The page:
Sound and the Power

I tested this headphone amplifier with AKG 702, Audio-Technica ATH-M40X and Beyerdynamics DT770pro (80 Ohms). But as a reference I took AKGs as they are currently my favorite for the music I listen to during the reviews.

At the beginning I would say I was really surprised with the sound of this little DAC and Headphone amplifier. The change in comparison with my on board sound card (Realtek HD) was really noticeable to me. The bass goes deeper as it’s usual and first thing you notice with most dedicated DACs but it is not clear and transparent sound you are getting and can offer more expensive competitors.

When I connected it just as a stand alone DAC I noticed first that it is not pushing standard 2V trough its RCA outputs. It’s less than that. When is comes to the sound I was surprised how quite musical it sounded. Again the transparency and music instruments separation is not there and it’s a bit muffy but because of it’s warmth it pushes its quite musical personality to any track you listened to. (tested with headphones and also with two speaker set ups as a stand alone DAC).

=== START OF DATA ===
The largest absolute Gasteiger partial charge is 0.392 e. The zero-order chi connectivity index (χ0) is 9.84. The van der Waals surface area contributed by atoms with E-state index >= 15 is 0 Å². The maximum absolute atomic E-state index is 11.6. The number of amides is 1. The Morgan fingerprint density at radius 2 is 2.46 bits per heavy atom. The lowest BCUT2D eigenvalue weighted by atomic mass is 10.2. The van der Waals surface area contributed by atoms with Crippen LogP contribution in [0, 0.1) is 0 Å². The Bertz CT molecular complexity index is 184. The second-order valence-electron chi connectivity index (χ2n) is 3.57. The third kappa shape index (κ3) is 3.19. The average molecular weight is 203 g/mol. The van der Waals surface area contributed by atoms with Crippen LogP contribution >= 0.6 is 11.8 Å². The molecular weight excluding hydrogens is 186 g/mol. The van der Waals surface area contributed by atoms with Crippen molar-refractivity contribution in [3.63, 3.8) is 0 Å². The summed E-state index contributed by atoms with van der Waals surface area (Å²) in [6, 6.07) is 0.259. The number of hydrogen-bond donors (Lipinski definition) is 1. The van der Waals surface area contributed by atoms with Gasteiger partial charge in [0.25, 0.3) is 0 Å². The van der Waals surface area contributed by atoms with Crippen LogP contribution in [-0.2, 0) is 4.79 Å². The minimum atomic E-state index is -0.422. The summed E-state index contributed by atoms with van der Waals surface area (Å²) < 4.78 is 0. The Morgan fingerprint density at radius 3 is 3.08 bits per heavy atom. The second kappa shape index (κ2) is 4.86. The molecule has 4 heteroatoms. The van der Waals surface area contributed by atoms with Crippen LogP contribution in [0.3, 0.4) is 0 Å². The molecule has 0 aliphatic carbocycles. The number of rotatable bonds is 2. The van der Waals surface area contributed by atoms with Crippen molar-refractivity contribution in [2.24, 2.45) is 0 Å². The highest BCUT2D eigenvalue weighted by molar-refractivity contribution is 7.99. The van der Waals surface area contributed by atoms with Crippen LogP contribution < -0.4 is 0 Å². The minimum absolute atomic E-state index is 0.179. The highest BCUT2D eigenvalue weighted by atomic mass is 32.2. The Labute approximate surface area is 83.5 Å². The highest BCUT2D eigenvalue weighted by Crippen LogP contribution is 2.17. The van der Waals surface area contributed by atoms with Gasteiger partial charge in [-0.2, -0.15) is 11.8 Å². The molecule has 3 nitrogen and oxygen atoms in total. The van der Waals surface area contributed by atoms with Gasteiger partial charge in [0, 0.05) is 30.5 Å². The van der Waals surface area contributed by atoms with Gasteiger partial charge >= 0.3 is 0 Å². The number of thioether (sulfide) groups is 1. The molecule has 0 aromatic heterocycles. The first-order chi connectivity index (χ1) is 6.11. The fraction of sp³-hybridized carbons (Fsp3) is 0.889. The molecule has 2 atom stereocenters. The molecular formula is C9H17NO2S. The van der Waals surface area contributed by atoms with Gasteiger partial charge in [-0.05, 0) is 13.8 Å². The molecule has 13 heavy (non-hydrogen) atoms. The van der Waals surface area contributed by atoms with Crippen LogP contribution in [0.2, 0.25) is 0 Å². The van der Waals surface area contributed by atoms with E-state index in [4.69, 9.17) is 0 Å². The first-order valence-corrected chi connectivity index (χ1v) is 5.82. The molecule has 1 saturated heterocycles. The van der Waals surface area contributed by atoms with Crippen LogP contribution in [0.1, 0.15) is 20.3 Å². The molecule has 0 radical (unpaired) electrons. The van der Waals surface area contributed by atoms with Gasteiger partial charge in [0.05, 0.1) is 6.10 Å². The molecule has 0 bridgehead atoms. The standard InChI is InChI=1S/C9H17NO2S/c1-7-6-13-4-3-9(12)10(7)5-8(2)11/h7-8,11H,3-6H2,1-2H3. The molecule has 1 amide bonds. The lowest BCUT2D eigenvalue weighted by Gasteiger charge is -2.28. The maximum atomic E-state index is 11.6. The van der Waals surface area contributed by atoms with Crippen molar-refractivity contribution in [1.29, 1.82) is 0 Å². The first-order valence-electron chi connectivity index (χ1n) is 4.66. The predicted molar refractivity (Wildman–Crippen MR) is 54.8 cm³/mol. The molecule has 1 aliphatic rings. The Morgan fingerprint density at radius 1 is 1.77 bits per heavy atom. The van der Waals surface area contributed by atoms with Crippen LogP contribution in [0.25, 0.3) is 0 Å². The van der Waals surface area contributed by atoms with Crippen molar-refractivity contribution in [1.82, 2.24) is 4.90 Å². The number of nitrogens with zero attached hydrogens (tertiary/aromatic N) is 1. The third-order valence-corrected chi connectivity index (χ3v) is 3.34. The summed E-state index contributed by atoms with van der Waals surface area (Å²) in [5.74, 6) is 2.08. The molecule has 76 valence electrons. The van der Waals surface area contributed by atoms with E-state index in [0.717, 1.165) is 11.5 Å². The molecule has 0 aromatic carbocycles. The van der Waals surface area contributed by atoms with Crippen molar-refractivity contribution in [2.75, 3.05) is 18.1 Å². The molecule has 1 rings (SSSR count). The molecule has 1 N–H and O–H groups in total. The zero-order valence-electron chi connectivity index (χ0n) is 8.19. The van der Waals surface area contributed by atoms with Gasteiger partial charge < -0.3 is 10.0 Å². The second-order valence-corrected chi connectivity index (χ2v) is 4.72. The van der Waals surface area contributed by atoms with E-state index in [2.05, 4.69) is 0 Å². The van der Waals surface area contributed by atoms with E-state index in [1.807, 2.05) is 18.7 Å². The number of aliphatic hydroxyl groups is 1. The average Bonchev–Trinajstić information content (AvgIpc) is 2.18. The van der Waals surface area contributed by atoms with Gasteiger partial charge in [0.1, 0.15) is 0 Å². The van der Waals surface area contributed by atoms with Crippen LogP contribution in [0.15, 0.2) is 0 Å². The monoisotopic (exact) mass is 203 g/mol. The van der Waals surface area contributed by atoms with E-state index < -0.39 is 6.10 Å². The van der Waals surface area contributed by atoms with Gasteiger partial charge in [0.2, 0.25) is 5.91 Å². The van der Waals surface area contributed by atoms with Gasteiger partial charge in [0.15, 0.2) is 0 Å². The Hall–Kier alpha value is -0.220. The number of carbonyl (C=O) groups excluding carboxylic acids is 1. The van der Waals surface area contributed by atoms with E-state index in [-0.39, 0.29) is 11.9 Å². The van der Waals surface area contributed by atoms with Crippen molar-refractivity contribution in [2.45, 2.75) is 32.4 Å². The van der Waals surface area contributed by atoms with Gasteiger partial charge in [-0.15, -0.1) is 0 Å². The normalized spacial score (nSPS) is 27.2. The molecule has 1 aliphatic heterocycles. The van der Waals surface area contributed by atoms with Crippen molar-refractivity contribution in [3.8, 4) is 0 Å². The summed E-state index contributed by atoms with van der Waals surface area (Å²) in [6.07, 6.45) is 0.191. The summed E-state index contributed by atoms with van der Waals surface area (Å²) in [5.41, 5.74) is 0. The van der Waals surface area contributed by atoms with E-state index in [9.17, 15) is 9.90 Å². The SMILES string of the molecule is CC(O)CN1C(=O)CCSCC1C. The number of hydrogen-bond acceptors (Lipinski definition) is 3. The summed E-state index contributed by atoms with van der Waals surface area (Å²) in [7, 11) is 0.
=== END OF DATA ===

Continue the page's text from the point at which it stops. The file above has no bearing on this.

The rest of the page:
The power is another compromise here. I could not find any specification of the power anywhere but as its bigger brother X6 claims to deliver 910mw at 32 Ohms it is more than clear to me that X3 delivers much less than that. But for my AKG 702 it was loud enough when crossed 2 o’clock of it’s volume knob. After reaching that point the power delivery is not worth it as the distortion comes with then.

Conclusion

This little amplifier from a Chinese brand FX-Audio is not a powerful amplifier and also not the best DAC you can buy but if you are at the beginning, on a super low budget and you need an amplifier for not so hard to drive headphones this can be a good starting point for you as for its price it’s a no brainer as already slightly more expensive brother DAC-X6 from FX AUDIO.

FX AUDIO DAC-X6 Рforum discussion 

SMSL Sanskrith 6th РDAC Рreview : My review and recommended DAC under 100 Dollars

SMSL SAP-8 review : Dedicated headphone amplifier – recommended by me due its clean sound signature

No Comments

Post A Comment